The Australian Labor government has declared its full backing for Israel's criminal military attack on Gaza. After more than a week of sustained air bombings and a ground invasion that has left around 700 dead, including more than 200 children, and thousands wounded, Prime Minister Kevin Rudd and his deputy leader Julia Gillard have adamantly refused to condemn the Zionist state's actions, echoing instead its lying pretext that they are a defensive response to alleged ceasefire violations by Hamas.
With Rudd on leave when Israel commenced its bombardment of Gaza on December 27, Gillard issued the government's first response as acting prime minister. "Clearly the act of aggression was engaged in by Hamas which commenced shelling with rockets and mortars into Israel," she declared. "That is what breached the ceasefire, and Israel responded."
Gillard's account of the conflict—which turns reality on its head—underscores the Labor government's complicity in Israel's war crimes.
In fact, not a single Israeli was killed by the crude, short-range Qassam rockets that were fired from Gaza in the lead-up to the Israeli military assault. Moreover, the ceasefire was earlier violated by Israeli forces in November, when they assassinated six members of the Hamas security force.
Even when formally in place, the so-called ceasefire was accompanied by an unrelenting Israeli siege of Gaza that effectively shut down the territory's economy and deprived its 1.4 million people of food, medicine, regular electricity, and other basic necessities. From January 2006, when Palestinian Authority elections failed to deliver a victory for the US-Israeli quisling faction, Mahmoud Abbas's Fatah, the Olmert government and Bush administration have been carrying out an unrelenting "regime change" campaign against the elected Hamas administration. This has involved the physical blockade of Gaza, an economic embargo and theft of Palestinian tax revenue, and a series of bombings and assassinations. Israel's current military offensive marks the continuation of this criminal and expansionist strategy.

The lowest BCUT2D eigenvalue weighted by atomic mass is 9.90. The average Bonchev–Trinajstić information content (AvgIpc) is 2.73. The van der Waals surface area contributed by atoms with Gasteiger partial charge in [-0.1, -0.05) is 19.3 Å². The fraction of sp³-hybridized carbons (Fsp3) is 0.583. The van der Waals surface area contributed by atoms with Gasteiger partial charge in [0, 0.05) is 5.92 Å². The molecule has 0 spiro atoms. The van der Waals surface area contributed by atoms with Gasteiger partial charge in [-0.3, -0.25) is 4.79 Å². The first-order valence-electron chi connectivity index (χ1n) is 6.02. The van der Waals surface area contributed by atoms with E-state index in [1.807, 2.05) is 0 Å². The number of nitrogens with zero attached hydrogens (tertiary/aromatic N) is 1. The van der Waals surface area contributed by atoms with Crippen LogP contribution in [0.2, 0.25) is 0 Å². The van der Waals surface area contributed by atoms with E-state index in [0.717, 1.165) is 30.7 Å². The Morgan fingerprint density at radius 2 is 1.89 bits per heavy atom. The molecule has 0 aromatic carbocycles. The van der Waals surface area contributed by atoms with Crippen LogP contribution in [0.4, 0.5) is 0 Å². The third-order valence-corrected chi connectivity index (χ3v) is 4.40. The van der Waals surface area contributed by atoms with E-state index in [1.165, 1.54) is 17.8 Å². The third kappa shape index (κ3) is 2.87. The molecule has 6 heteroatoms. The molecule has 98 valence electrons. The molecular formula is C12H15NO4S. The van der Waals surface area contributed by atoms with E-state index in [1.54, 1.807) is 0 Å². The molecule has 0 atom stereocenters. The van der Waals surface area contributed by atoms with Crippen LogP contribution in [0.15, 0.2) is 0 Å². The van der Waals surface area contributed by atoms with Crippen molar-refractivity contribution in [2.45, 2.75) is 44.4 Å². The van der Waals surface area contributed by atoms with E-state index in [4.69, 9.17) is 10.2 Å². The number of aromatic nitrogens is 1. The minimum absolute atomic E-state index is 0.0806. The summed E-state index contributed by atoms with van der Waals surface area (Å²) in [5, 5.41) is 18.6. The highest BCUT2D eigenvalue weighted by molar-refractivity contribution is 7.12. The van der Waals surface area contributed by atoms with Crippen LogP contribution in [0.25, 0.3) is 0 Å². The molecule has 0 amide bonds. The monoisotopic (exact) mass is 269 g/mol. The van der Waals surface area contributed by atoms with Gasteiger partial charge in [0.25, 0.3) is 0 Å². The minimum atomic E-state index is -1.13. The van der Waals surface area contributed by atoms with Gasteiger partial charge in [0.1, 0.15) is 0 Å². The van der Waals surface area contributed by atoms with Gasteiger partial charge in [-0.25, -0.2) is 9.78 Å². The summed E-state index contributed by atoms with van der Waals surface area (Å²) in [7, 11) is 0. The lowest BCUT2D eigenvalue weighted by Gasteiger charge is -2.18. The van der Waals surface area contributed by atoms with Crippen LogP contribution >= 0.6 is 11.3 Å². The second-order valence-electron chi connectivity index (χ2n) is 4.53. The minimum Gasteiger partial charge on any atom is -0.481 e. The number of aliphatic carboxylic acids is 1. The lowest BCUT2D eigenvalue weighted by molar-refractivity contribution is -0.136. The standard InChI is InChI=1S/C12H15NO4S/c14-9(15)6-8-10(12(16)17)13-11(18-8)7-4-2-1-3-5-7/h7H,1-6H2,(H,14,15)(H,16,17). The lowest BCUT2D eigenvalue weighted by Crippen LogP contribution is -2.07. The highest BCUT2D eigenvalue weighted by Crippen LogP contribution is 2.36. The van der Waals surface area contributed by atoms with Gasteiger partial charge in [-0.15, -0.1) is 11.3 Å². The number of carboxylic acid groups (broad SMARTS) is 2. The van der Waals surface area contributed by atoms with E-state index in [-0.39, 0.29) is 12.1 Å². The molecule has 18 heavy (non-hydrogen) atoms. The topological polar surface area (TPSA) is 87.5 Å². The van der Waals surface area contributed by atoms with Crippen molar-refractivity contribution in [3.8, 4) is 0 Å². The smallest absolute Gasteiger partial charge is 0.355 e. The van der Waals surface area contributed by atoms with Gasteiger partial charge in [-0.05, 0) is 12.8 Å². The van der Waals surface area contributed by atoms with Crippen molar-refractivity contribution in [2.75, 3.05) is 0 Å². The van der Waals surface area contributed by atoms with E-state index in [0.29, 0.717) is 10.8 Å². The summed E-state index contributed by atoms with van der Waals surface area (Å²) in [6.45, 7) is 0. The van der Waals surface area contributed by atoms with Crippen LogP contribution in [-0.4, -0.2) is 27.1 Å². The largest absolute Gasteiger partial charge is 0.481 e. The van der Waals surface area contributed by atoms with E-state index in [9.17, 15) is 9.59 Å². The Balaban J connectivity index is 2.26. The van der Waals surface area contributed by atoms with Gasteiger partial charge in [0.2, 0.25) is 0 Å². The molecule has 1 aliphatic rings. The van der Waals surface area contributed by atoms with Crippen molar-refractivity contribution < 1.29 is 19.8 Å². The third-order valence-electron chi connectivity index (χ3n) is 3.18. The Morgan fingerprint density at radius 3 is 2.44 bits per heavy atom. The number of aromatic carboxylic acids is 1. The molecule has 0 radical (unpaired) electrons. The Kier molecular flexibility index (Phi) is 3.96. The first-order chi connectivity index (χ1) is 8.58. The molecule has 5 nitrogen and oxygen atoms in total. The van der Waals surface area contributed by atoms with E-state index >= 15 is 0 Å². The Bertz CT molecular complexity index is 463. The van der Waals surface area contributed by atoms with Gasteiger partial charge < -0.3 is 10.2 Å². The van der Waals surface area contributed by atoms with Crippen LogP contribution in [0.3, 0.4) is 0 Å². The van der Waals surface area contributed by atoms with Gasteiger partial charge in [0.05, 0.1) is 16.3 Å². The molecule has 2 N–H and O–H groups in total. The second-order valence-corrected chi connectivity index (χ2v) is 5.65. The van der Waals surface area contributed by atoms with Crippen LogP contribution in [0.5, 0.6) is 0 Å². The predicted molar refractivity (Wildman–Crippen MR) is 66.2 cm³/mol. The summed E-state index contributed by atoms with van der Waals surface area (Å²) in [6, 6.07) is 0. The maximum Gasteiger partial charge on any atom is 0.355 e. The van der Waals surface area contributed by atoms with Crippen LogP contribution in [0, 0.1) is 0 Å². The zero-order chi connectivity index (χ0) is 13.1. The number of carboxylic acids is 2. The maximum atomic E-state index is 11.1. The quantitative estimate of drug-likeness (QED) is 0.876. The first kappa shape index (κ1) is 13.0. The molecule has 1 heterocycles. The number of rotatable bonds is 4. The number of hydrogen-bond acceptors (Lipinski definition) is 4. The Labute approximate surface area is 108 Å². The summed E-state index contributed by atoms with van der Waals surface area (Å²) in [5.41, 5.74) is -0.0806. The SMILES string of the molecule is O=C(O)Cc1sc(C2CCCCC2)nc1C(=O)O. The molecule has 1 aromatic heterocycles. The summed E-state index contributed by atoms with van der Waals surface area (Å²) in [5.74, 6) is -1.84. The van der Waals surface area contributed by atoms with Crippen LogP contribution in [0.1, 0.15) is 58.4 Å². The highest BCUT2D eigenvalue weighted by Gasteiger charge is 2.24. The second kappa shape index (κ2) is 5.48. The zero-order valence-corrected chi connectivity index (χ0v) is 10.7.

As the scale of Israel's assault on Gaza's besieged population became clear in the week after the initial bombings—making a mockery of Olmert's claims of a "defensive" response to rockets—the Labor government maintained its support. On Monday, for example, the ninth day, Gillard again condemned "in the strongest possible terms" the firing of rockets from Gaza, while insisting that "we recognise Israel's right to defend itself".
Not a single so-called Labor "left" parliamentarian has offered a word of criticism of these statements.